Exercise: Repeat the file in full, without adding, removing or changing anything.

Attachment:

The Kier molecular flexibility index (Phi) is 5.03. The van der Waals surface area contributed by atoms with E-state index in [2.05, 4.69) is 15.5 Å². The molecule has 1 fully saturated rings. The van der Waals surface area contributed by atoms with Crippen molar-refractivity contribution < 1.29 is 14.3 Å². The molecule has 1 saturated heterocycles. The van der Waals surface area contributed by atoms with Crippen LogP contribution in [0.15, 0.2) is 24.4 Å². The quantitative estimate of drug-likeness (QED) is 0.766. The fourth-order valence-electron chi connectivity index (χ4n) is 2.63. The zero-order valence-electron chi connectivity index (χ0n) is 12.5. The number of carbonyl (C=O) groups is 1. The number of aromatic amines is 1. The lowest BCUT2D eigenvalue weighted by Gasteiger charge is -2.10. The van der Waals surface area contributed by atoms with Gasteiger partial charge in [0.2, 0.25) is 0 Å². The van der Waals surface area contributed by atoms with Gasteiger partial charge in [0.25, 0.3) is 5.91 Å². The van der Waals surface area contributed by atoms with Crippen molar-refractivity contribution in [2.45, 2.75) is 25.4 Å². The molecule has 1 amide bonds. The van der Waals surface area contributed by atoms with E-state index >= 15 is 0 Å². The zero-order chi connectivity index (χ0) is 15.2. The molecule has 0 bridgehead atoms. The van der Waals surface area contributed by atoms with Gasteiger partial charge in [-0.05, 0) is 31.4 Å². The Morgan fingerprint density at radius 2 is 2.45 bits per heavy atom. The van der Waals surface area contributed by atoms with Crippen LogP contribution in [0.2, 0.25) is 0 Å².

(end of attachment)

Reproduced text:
The Kier molecular flexibility index (Phi) is 5.03. The van der Waals surface area contributed by atoms with E-state index in [2.05, 4.69) is 15.5 Å². The molecule has 1 fully saturated rings. The van der Waals surface area contributed by atoms with Crippen molar-refractivity contribution < 1.29 is 14.3 Å². The molecule has 1 saturated heterocycles. The van der Waals surface area contributed by atoms with Crippen LogP contribution in [0.15, 0.2) is 24.4 Å². The quantitative estimate of drug-likeness (QED) is 0.766. The fourth-order valence-electron chi connectivity index (χ4n) is 2.63. The zero-order valence-electron chi connectivity index (χ0n) is 12.5. The number of carbonyl (C=O) groups is 1. The number of aromatic amines is 1. The lowest BCUT2D eigenvalue weighted by Gasteiger charge is -2.10. The van der Waals surface area contributed by atoms with Gasteiger partial charge in [0.2, 0.25) is 0 Å². The van der Waals surface area contributed by atoms with Gasteiger partial charge in [0.25, 0.3) is 5.91 Å². The van der Waals surface area contributed by atoms with Crippen molar-refractivity contribution in [2.45, 2.75) is 25.4 Å². The molecule has 1 amide bonds. The van der Waals surface area contributed by atoms with E-state index >= 15 is 0 Å². The zero-order chi connectivity index (χ0) is 15.2. The molecule has 0 bridgehead atoms. The van der Waals surface area contributed by atoms with Gasteiger partial charge in [-0.05, 0) is 31.4 Å². The Morgan fingerprint density at radius 2 is 2.45 bits per heavy atom. The van der Waals surface area contributed by atoms with Crippen LogP contribution in [0.2, 0.25) is 0 Å².